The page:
A couple weeks ago, I got back from AWP, and all I could think was, “God, I hate writers.” That’s okay — I became a writer because I didn’t like writers very much, and I didn’t like the books they wrote, and it seemed like there were no books out there that did all the things I wanted them to do. So I decided that I would write the books that I would want to read. Well, fuck you, AWP and all your bullshit, I’ll see you again next year.
But what I’m really waiting for is Split This Rock to come around again. Split This Rock was awesome. Split This Rock is a big national poetry festival in my hometown of Washington, D.C. that happens every two years and is full of the friendliest feelings that I’m still riding on five days later.
Wang Ping invited me down to help folks make prayer flags for the Kinship of Rivers project. Do you about Ping’s Kinship of Rivers project? It’s really something fantastic. It’s got a very ambitious and very Wang Ping goal, which is to bring the cultures and the people of the Mississippi and Yangtze Rivers together. We’ve been doing trips up and down the two rivers teaching folks along the Mississippi about Chinese poetry, food, culture and traditions and teaching folks along the Yangtze about Delta blues music, American poetry, and Mississippi river art, culture and food. The thing that brings everyone together in one place long enough for us to teach them about these things is we have folks make these flags that are inspired by the Tibetan prayer flags. Folks write their prayers, dreams, poems, drawings, and wishes on the flags, and we set them up as art installations along the rivers. At the end of the project, we’re going to hang them all up on Mt Everest, the source of the Yangtze river, and the roof of the world! Do you know how Tibetan prayer flags work? The idea is you’re supposed to hang them from the tallest mountains, closest to heaven, and as the wind blows through them, the prayers get carried up to heaven and come true. That’s what we’re going to do with our river flags. Here’s some of the ones we hung at the source of the Yellow River in China:
Ping had brought a bunch of fabric down for folks to make river flags. We must have nearly 3,000 of these by now. We ran out of fabric about 15 minutes into Ping’s first panel though, so many people wanted to make flags. Ping’s first panel was about Environmentalism in poetry. Anne Waldman was on it too, and she had a great thing to say about Manatees. Manatee, humanitee. Ross Gay was also there, he runs a community orchard in addition to being a famous poet, and Melissa Tuckey had some real interesting things to say as well. The highlight for me was during the discussion some fellow stood up and said that we all had this great diversity of ideas about environmentalism, and that’s where we were strong, but where we were weak was we were all striking out in different directions, and what we need is some unifying goal that encompasses all of our goals and knocks them out like so many stones with one bird, and can you guess what that goal is? It’s Marxism. That what that guy thought, and while everybody would have preferred to just change the subject entirely at that point, the man had sort of struck a nerve here about the fact that we weren’t actually doing anything for the environment. The whole situation was thankfully brought to a closure, however, when some real bohemian-looking type with a beard and a beret suggested that the real solution was to just write more poems, and everybody liked that an awful lot, and then we made flags.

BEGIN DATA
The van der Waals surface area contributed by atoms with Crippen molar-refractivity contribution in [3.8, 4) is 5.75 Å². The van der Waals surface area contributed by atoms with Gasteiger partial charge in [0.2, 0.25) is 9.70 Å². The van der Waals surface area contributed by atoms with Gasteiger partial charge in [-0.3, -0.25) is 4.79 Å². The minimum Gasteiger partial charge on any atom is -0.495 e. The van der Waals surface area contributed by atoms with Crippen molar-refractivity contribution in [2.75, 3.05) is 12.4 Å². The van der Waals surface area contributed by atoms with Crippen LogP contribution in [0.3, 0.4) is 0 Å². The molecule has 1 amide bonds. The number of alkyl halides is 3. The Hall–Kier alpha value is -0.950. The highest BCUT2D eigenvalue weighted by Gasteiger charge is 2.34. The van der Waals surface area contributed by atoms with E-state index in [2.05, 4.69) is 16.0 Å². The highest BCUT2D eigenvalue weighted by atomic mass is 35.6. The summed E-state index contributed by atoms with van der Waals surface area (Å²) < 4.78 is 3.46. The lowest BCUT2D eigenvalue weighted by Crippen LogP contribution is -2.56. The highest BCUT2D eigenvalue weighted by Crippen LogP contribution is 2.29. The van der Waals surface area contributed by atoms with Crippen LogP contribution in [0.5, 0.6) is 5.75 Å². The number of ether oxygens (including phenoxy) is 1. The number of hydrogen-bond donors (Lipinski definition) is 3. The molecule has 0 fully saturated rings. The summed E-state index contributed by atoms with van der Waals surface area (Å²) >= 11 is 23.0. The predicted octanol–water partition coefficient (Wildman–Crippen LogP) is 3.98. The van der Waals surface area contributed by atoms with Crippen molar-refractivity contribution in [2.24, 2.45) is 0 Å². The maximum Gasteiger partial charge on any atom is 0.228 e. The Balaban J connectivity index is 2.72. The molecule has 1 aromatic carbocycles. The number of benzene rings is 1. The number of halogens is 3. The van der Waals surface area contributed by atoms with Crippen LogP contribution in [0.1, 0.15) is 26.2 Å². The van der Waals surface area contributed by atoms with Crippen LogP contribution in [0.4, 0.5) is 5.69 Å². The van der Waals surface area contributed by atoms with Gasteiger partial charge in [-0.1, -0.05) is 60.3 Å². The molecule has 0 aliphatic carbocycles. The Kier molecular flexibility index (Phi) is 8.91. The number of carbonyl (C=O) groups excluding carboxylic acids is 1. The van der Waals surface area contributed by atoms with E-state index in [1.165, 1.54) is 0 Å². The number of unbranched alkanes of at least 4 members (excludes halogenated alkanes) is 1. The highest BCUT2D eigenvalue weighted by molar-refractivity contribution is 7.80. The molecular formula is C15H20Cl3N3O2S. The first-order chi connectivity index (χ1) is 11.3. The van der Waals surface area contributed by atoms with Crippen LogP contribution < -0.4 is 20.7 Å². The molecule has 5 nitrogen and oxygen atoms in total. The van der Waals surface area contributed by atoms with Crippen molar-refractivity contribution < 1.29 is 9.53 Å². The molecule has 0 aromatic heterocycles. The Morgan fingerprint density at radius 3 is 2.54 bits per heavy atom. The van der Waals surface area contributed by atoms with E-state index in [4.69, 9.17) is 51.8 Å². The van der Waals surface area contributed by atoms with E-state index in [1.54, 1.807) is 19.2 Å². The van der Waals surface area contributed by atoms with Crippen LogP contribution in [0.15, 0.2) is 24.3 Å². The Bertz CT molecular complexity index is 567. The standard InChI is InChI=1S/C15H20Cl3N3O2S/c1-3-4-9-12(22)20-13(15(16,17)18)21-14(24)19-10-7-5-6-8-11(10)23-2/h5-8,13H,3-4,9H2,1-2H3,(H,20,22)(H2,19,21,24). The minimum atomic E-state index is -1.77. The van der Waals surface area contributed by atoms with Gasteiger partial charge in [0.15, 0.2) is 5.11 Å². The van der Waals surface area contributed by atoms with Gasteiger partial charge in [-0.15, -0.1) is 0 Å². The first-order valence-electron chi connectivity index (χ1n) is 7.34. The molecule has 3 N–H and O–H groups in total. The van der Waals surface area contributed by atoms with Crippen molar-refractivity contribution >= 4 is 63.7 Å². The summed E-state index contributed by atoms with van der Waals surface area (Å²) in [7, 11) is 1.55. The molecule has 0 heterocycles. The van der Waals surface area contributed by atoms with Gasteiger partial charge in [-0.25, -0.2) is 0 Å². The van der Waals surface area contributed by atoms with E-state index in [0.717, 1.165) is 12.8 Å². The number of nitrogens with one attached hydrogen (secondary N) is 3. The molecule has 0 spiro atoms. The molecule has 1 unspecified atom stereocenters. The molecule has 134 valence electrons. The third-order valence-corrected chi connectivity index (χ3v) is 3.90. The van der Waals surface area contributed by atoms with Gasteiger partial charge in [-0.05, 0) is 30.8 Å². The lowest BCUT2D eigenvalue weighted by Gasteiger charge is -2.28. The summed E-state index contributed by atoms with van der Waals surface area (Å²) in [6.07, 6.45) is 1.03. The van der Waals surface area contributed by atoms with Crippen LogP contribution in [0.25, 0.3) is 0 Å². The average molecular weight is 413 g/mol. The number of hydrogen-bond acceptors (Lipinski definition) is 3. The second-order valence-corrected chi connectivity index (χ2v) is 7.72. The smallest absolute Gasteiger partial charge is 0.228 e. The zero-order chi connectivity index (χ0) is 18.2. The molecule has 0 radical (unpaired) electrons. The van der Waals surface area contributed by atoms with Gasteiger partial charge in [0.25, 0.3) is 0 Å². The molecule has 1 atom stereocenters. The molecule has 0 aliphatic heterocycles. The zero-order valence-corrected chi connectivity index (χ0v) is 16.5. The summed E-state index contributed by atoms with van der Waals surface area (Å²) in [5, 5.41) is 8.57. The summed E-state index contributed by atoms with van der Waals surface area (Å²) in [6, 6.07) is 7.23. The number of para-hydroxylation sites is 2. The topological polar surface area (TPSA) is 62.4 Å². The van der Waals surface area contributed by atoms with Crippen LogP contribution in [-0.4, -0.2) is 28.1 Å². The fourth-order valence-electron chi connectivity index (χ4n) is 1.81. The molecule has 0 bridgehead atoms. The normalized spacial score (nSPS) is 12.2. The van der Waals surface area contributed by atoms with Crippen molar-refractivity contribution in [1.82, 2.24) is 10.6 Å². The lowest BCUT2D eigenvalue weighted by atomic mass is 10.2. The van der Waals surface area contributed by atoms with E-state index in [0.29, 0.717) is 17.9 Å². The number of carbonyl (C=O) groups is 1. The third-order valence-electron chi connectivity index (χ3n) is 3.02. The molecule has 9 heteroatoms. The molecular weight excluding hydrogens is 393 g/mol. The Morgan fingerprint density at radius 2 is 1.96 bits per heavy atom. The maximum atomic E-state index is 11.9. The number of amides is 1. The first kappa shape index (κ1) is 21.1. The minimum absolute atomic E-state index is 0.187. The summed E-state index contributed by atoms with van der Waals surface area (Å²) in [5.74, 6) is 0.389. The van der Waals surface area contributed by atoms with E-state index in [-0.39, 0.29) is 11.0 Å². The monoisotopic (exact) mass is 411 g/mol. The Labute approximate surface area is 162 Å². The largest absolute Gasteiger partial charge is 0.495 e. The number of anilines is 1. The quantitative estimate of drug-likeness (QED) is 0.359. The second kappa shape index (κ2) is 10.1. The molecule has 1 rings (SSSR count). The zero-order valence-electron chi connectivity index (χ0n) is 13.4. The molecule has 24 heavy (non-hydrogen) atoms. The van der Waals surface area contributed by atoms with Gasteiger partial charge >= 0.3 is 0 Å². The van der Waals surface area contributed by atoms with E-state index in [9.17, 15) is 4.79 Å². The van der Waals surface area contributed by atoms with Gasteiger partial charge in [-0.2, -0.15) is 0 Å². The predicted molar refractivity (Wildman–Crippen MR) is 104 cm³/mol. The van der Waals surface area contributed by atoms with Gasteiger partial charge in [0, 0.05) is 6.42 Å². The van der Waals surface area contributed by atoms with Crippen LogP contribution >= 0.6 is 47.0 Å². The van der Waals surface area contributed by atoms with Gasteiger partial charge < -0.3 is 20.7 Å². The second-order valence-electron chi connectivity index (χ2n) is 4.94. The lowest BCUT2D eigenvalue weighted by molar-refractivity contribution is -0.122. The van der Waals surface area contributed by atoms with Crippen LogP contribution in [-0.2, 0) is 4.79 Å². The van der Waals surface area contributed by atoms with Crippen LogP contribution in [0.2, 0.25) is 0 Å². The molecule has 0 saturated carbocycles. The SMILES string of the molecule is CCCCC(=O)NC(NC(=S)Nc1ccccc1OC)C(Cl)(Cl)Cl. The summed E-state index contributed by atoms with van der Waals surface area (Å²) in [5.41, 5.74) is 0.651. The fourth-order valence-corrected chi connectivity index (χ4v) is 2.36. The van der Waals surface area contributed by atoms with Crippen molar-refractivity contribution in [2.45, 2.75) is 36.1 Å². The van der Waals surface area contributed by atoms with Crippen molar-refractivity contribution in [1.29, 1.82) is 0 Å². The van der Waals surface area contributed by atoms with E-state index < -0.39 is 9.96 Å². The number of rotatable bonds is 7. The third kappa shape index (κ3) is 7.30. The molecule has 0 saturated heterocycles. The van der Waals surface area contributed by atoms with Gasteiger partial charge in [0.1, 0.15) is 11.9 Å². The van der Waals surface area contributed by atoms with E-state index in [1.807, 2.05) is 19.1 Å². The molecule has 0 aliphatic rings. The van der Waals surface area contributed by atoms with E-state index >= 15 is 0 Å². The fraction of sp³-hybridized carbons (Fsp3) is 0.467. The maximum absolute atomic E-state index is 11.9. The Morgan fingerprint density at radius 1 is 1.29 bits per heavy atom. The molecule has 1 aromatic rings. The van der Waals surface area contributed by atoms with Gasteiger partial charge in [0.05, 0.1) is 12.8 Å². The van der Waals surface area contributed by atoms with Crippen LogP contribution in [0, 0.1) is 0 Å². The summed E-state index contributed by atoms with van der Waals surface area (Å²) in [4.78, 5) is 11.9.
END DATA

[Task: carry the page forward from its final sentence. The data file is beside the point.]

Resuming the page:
I got to hang out with so many awesome people at Split This Rock, like Anne Waldman, John Rosenwald and Ann Arbor, Sarah Browning, Leeya Mehta, and tons more whose names I’m bad at remembering. There were so many famous poets, and nobody cared. Nobody cared that I wasn’t a famous poet and all and just a deadbeat hanger-on of Wang Ping. We all just hung out and it was awesome. I met a couple poets from DC. They were the first people I’ve ever met in my life who disliked DC as much as I did and the scum-of-the-earth transient social climbers that seem to make up most of the city. It was reassuring.
I got dragged to a rainy protest against the NSA down in front of the White House. No one was there, because nobody comes to protests when it’s raining. We all made a collective poem together, and Anne Waldman bullied me into going up and doing a line. The one I came up with was, “I’m just glad somebody finally cares about what I’m jerking off to,” and that seemed to be a big hit. Here’s a link a video I found of it on youtube!
The real highlight of the festival, though was the reading on Saturday night. I invited my mom, my dad, my friend Martin, and my Aunt Tracey, and that’s the last time I’m ever bringing any of those guys to a poetry reading, except maybe for Aunt Tracey. Franny Choi and Yusef Komunyakaa did just fine but Wang Ping really knocked it out of the park. Ping likes to read to live music, and I’d introduced her to my dad’s friend Sven who accompanied her on flute, drum, and guitar. He’s the guy who looks out of place in the Hawaiian shirt and beanie in this video I shot of her reading her awesome poem Dust Angels from her new book, Ten Thousand Waves.
It was awesome. I saw mostly female poets, and none of them wore button down shirts and sweaters. I took the Chinatown bus back to DC at 8:00 a.m. on Sunday morning, and that was an adventure entirely on its own. To send you all off, here’s a pictures of board member Susan Scheid with the flag she made: